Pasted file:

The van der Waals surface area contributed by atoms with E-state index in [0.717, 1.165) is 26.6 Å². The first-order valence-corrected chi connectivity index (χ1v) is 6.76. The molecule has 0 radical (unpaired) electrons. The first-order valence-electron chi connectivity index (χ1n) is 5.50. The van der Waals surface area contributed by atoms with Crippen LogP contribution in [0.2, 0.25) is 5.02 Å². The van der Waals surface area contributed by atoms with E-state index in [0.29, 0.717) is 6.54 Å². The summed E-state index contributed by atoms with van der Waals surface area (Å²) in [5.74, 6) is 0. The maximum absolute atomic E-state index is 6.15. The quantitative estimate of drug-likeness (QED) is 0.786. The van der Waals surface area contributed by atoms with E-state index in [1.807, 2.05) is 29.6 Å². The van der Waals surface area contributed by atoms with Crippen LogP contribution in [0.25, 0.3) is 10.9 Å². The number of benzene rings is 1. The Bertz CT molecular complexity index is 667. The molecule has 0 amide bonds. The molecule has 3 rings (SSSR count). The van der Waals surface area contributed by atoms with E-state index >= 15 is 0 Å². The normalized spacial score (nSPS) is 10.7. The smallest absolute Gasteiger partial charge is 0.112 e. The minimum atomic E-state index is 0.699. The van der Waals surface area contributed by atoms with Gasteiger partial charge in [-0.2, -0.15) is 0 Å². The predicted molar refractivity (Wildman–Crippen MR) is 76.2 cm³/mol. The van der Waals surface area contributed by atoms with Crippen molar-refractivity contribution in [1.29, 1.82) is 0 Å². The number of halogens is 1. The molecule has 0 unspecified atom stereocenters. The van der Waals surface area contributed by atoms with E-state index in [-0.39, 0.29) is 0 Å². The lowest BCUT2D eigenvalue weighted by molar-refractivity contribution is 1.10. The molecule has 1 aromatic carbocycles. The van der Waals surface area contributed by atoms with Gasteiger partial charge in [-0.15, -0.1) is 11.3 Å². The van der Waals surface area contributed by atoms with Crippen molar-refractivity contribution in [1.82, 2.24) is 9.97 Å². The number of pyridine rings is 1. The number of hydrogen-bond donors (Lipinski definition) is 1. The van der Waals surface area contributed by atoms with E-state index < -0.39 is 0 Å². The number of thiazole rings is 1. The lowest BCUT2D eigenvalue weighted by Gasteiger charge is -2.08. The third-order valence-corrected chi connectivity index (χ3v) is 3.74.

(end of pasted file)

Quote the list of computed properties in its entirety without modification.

The van der Waals surface area contributed by atoms with E-state index in [0.717, 1.165) is 26.6 Å². The first-order valence-corrected chi connectivity index (χ1v) is 6.76. The molecule has 0 radical (unpaired) electrons. The first-order valence-electron chi connectivity index (χ1n) is 5.50. The van der Waals surface area contributed by atoms with Crippen LogP contribution in [0.2, 0.25) is 5.02 Å². The van der Waals surface area contributed by atoms with E-state index in [0.29, 0.717) is 6.54 Å². The summed E-state index contributed by atoms with van der Waals surface area (Å²) in [5.74, 6) is 0. The maximum absolute atomic E-state index is 6.15. The quantitative estimate of drug-likeness (QED) is 0.786. The van der Waals surface area contributed by atoms with E-state index in [1.807, 2.05) is 29.6 Å². The van der Waals surface area contributed by atoms with Crippen LogP contribution in [0.25, 0.3) is 10.9 Å². The number of benzene rings is 1. The Bertz CT molecular complexity index is 667. The molecule has 0 amide bonds. The molecule has 3 rings (SSSR count). The van der Waals surface area contributed by atoms with E-state index >= 15 is 0 Å². The normalized spacial score (nSPS) is 10.7. The smallest absolute Gasteiger partial charge is 0.112 e. The minimum atomic E-state index is 0.699. The van der Waals surface area contributed by atoms with Gasteiger partial charge in [-0.2, -0.15) is 0 Å². The predicted molar refractivity (Wildman–Crippen MR) is 76.2 cm³/mol. The van der Waals surface area contributed by atoms with Crippen molar-refractivity contribution in [1.29, 1.82) is 0 Å². The number of halogens is 1. The molecule has 0 unspecified atom stereocenters. The van der Waals surface area contributed by atoms with E-state index in [-0.39, 0.29) is 0 Å². The lowest BCUT2D eigenvalue weighted by molar-refractivity contribution is 1.10. The molecule has 1 aromatic carbocycles. The van der Waals surface area contributed by atoms with Gasteiger partial charge in [-0.15, -0.1) is 11.3 Å². The van der Waals surface area contributed by atoms with Crippen molar-refractivity contribution in [1.82, 2.24) is 9.97 Å². The number of pyridine rings is 1. The number of hydrogen-bond donors (Lipinski definition) is 1. The van der Waals surface area contributed by atoms with E-state index < -0.39 is 0 Å². The number of thiazole rings is 1. The lowest BCUT2D eigenvalue weighted by Gasteiger charge is -2.08. The third-order valence-corrected chi connectivity index (χ3v) is 3.74.